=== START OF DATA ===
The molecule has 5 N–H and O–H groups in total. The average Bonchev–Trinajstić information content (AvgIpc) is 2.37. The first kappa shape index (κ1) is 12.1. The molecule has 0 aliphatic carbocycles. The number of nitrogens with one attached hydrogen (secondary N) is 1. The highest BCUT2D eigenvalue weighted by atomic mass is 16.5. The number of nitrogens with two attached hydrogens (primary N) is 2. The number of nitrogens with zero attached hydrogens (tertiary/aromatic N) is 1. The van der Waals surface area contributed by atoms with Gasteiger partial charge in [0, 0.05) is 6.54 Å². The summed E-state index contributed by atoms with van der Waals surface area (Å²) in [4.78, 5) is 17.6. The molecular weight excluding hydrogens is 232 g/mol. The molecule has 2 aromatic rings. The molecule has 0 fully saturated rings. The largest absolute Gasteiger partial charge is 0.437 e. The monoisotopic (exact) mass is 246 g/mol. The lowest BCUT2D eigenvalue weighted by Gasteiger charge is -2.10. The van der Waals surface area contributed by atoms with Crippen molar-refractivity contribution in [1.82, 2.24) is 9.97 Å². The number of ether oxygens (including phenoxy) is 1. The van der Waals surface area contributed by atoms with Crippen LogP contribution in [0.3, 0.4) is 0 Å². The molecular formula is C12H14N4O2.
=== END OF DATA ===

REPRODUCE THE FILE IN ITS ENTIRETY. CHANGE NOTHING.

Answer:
The molecule has 5 N–H and O–H groups in total. The average Bonchev–Trinajstić information content (AvgIpc) is 2.37. The first kappa shape index (κ1) is 12.1. The molecule has 0 aliphatic carbocycles. The number of nitrogens with one attached hydrogen (secondary N) is 1. The highest BCUT2D eigenvalue weighted by atomic mass is 16.5. The number of nitrogens with two attached hydrogens (primary N) is 2. The number of nitrogens with zero attached hydrogens (tertiary/aromatic N) is 1. The van der Waals surface area contributed by atoms with Gasteiger partial charge in [0, 0.05) is 6.54 Å². The summed E-state index contributed by atoms with van der Waals surface area (Å²) in [4.78, 5) is 17.6. The molecular weight excluding hydrogens is 232 g/mol. The molecule has 2 aromatic rings. The molecule has 0 fully saturated rings. The largest absolute Gasteiger partial charge is 0.437 e. The monoisotopic (exact) mass is 246 g/mol. The lowest BCUT2D eigenvalue weighted by Gasteiger charge is -2.10. The van der Waals surface area contributed by atoms with Crippen molar-refractivity contribution in [1.82, 2.24) is 9.97 Å². The number of ether oxygens (including phenoxy) is 1. The van der Waals surface area contributed by atoms with Crippen LogP contribution in [0.3, 0.4) is 0 Å². The molecular formula is C12H14N4O2.